Cyclist death spurs new law

Mary O’Donnell’s message to state senators last week was simple: Pass a proposed “vulnerable road users” bill so no other family has to suffer like hers.


Published June 27, 2007 by Forest Grove News Times
By Kevin Harden 

Oregon — Mary O’Donnell’s message to state senators last week was simple: Pass a proposed “vulnerable road users” bill so no other family has to suffer like hers.

O’Donnell’s husband, Timothy was killed June 9 by a careless driver while cycling with a group outside Cornelius.

Her plea worked. With the widow watching in the state capitol, state senators overwhelmingly approved House Bill 3314 Monday 25 to 4 in Salem, sending the measure back to the House Wednesday morning, where lawmakers agreed to a couple of changes and sent the bill on to Gov. Ted Kulongoski.

“This is, from our standpoint, a really important effort to deal with a certain segment of cases where people are injured or killed on the roadway,” said Scott Bricker, policy director for the Bicycle Transportation Alliance in Portland, one of the groups that sought HB 3314 in mid-March. “There currently are few real penalties for careless driving that result in someone’s death.”

HB 3314 sets a higher standard for road safety that imposes a stiff fine and possible community service on drivers whose carelessness causes the death or serious injury to another person. It creates a class A traffic infraction for careless drivers who hurt or kill a “vulnerable” road user, such as a bicycle rider, a skateboarder, someone on a scooter or a farm tractor or agriculture vehicles without enclosed shells.

Someone convicted of the infraction could face a $12,500 fine, hours of community service and loss of a driver’s license. The person also might be required to pass a state-approved driver improvement class before the driver’s license would be returned.

Today, the penalty for careless driving is much less severe and usually involves only a fine.

“I think it’s a great first step,” said state Rep. Tobias Read, the Beaverton Democrat who carried the bill in mid-May when it was approved by the House 45 to 9. “It gives us a real good mechanism to bring tools and accountability to folks who make poor decisions and don’t behave responsibly on our roads.”

According to national data, from 2001 to 2005 there were 49 pedestrian and 10 bicycle fatalities on Oregon roads and highways.

Oregon’s Department of Transportation reported that since 2004 there have been 1,230 accidents involving motor vehicles that injured bicyclists and pedestrians. During that same time, 54 pedestrians and bicyclists have been killed in motor vehicle collisions.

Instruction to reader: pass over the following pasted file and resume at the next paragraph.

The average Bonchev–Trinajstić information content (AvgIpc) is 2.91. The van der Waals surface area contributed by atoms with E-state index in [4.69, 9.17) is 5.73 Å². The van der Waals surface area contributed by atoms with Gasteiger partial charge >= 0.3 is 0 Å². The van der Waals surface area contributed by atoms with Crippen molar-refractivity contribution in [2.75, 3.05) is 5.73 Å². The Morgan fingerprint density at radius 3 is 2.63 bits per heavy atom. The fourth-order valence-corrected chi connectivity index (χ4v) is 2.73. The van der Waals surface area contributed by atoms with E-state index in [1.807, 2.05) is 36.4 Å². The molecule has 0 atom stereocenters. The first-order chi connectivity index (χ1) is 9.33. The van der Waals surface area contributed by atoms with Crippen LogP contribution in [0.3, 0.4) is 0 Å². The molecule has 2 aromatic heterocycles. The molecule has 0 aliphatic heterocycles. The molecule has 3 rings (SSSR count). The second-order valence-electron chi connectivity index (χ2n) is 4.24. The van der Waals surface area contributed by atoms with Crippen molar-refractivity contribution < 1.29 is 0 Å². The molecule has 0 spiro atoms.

Not a crime

Mary O’Donnell’s husband was killed in a bicycle-automobile collision on a rural road near Cornelius. She spent most of Monday afternoon watching the HB 3314 debate from the Senate gallery with her friend, Wendy Kroger of Beaverton.

Before senators voted on the measure, Mary O’Donnell sent a letter through Beaverton state Sen. Ryan Deckert’s office pleading with them to pass HB 3314. The one-page letter, which includes a picture of Timothy O’Donnell, told the story of his death and asked that the family’s sad story not be repeated by others in the future.

“Tim and I married when we were 16 and 17 years old,” Mary O’Donnell wrote. “We had 49 years together. It wasn’t enough, but it’s all we’ll have. I would rest easier if I knew that this senseless tragedy could bring some good. Please make that happen.”

Did her plea work? Did Timothy O’Donnell’s death spur the Senate to action?

It certainly was fresh in lawmakers’ minds when they took to the Senate floor Monday, Bricker said.

“I think that the recent tragic death of Tim O’Donnell compelled the media to write in support of these bills,” he said.

“Our perspective is that for these families (of careless driving crashes) something has to be done.”

Timothy O’Donnell was killed shortly after noon June 9 when the bicycle he was riding was struck by a 26-year-old Idaho woman in a 2008 Dodge Avenger on Northwest Cornelius-Schefflin Road near Cornelius.

Jennifer Knight of Hayden, Idaho, was passing a line of five bicycle riders on the road when her car slammed into O’Donnell, throwing him nearly 20 feet to the pavement. The retired Air Force master sergeant who lived in Aloha for nearly 30 years died within minutes. He was riding ahead of the Dodge and was trying to turn left onto Northwest Long Road when the collision occurred.

Knight was cited for careless driving, passing in a no-passing zone and driving with a suspended license. Knight wasn’t arrested – careless driving is not a crime – and the most severe penalty she could face is a $1,115 fine.

Touching lives

Timothy O’Donnell was on a long-distance ride with members of the Portland Velo Club’s A17 group. He started riding with the group about a year ago and had been getting stronger with each roll through the county, friends said.

His ride two weeks ago was a typical rural road loop that Velo Club members often took. The early June ride included three Velo Club members and a person who joined the riding group for the first time.

Each was “devastated” by the accident and O’Donnell’s death, said Carlo Delumpa, Portland Velo Club president.

O’Donnell was no stranger to riding his bicycle in heavy traffic. He commuted by bicycle several times a week from his Aloha home to his airplane mechanic’s job near Hillsboro Airport.

O’Donnell’s friends and family gathered Friday afternoon in Portland for a memorial service. Many said his death would leave a void in their lives.

“It’s had an impact way beyond the bicycling community,” said family friend John Ohnstad, who taught a spinning class and rode bicycles with O’Donnell. “He touched a lot of people’s lives.”